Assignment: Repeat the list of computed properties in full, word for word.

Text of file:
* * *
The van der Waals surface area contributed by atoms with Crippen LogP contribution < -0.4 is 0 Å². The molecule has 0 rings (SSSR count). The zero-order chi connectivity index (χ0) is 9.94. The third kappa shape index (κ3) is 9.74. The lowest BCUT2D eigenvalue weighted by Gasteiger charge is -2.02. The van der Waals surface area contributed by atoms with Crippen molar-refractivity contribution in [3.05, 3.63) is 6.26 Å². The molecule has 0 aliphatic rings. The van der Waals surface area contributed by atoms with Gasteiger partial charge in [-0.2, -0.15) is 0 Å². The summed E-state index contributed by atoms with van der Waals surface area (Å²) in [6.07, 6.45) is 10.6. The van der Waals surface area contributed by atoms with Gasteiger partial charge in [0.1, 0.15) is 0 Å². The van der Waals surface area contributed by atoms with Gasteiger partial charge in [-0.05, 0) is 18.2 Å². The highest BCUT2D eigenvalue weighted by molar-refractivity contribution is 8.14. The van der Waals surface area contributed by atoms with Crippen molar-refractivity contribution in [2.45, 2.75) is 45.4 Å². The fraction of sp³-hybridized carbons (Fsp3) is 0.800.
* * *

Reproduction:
The van der Waals surface area contributed by atoms with Crippen LogP contribution < -0.4 is 0 Å². The molecule has 0 rings (SSSR count). The zero-order chi connectivity index (χ0) is 9.94. The third kappa shape index (κ3) is 9.74. The lowest BCUT2D eigenvalue weighted by Gasteiger charge is -2.02. The van der Waals surface area contributed by atoms with Crippen molar-refractivity contribution in [3.05, 3.63) is 6.26 Å². The molecule has 0 aliphatic rings. The van der Waals surface area contributed by atoms with Gasteiger partial charge in [-0.2, -0.15) is 0 Å². The summed E-state index contributed by atoms with van der Waals surface area (Å²) in [6.07, 6.45) is 10.6. The van der Waals surface area contributed by atoms with Gasteiger partial charge in [0.1, 0.15) is 0 Å². The van der Waals surface area contributed by atoms with Gasteiger partial charge in [-0.05, 0) is 18.2 Å². The highest BCUT2D eigenvalue weighted by molar-refractivity contribution is 8.14. The van der Waals surface area contributed by atoms with Crippen molar-refractivity contribution in [2.45, 2.75) is 45.4 Å². The fraction of sp³-hybridized carbons (Fsp3) is 0.800.